Nigeria is hard, but much worse for IDPS, PWDs in Benue state

AFTER witnessing killings, losing family members and property to armed attacks, Internally Displaced Persons (IDPs) at Ichwa IDP, Makurdi, Benue state, are facing economic challenges compounded by the ongoing impact of fuel subsidy removal, the ICIR’s Mustapha Usman reports.


Before President Bola Tinubu announced the removal of the fuel subsidy, forty-seven-year-old Akwacha Mary, who was displaced by suspected herdsmen last year in Ajimaka village, Guma LGA of Benue state, found it hard to afford two meals a day.

Until the attack that displaced her from her home and left her husband dead, her family boasted of two hectares of land where they cultivated and planted crops and consequently fend for their immediate and extended family. 

But now, things have become much more difficult for her as she can hardly afford food and medicines for herself and her family with the meagre profits she earns from making brooms in Makurdi IDP camp due to market inflation.

Despite the responsibility of caring for her three children, Mary mentioned that she now relies on the government and individuals to provide food for them in the camp, which she said is scarce, arriving only once every two or three months and barely lasting for two weeks.

Akwaga Mary
Akwacha Mary, with other displaced women in Ichwa IDP camp. Pc: The ICIR

“The government does assist us with food, but the population outnumbers the food. Imagine the quantity of food that will be shared with 2,403 households. Most times, we get a measure (mudu, as it is popularly called by the IDPs) of rice, bean and garri, and that only lasts for a week, especially for people who have many children,” Mary said.

The ICIR gathered the Markudi IDP camp, which has a total population of about 14,315 and a  household of 2,403, having to share relief materials from the government and individuals or humanitarian aid that visit the camp.

Occupants of the camp, made of makeshift tents, were sacked by terrorists in different parts of the state and have been seeing an influx of people since at least 2013. The insecurity in Benue state has been long-standing but has been much more deadly in recent times, with an increase in the reported number of casualties.

Gabriel Yev, one of the stakeholders of the IDP camp, who was displaced by terrorists, stated that the Camp usually gets 250 25kg of rice, 250 25kg of Beans, 100 bags of Garri  100 bags, 17 gallons of 20liters of palm oil, 15 gallons of 20liters of vegetable oil. These provisions were supposed to be every month, but they now bring it every two months, with the last one being in October 2023.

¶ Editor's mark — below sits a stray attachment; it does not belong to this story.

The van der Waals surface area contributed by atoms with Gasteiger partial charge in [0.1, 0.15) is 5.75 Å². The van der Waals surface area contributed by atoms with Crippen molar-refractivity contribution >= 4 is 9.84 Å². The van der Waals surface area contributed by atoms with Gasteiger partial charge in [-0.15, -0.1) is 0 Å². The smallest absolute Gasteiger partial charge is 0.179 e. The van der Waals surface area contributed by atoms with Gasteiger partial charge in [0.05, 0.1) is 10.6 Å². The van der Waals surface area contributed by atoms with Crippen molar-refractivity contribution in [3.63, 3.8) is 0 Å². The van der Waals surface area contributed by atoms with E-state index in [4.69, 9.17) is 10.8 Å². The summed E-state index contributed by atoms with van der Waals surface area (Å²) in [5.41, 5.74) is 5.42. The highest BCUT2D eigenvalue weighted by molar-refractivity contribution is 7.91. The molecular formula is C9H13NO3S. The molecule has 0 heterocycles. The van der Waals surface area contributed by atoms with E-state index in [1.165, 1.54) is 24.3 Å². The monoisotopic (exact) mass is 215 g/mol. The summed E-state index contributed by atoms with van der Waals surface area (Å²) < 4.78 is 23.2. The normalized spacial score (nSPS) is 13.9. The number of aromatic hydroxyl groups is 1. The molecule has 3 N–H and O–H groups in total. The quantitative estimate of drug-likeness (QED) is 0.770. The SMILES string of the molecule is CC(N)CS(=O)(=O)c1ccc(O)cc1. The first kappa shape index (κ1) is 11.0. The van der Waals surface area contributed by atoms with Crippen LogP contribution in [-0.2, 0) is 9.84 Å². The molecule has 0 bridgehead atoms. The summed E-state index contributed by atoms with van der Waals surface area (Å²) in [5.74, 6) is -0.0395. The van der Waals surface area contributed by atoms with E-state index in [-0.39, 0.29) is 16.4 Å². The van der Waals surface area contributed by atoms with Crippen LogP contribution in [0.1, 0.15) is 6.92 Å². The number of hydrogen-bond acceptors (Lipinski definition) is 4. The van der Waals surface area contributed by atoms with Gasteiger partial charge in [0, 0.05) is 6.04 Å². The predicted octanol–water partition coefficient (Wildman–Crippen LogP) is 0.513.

He said, “Even though the foodstuffs are shared per household, it still makes no meaning because the highest a household can get is one mudu, and some households have up to 5,6 members or even more. For example, in my family, I have six children, myself and my wife. As such, the items make no meaning.”

Yev, in January 2024, told The ICIR that they have yet to receive the provisions for December last year.

By The ICIR calculation, a mudu of rice or garri consists of about eight tin cups of rice or garri.

With the little they get from the government, life has been so difficult for the IDPs, like Mary and Gabriel, particularly since the removal of the fuel subsidy as they continue to battle to fend for themselves and their family and could not return to their villages due to the non-stop attacks by bandits.

Just like The ICIR findings that there has been at least a 50 per cent increase in some of the foodstuff, the camp occupants explained that they now get a mudu of rice and for N1500 and N1100, what they used to get at N800 and N500 respectively.

‘Fuel subsidy is gone’ 

On May 29, Nigeria’s new President, Bola Tinubu, declared in his inaugural address that his administration would remove the fuel subsidy. The announcement immediately led to fuel queues as many retailers shut their filling stations, hoarding their stock and creating scarcity with a view to hiking fares later.

Two days later, the Nigeria National Petroleum Company Limited (NNPCLtd) officially increased the pump price of petrol by about 200 per cent. The NNPCLtd, in a statement signed by its chief corporate communications officer, Garba Deen Muhammed, explained it was adjusting price upward “in line with current market realities,” adding that “prices will continue to fluctuate to reflect market dynamics.”

The development has, however, led to a sharp rise in the cost of transportation on the different routes and unprecedented inflation of products across the country.

In one of its approaches to cushion the effect of fuel subsidy removal by the Federal Government was the disbursement of N5bn financial support to each state.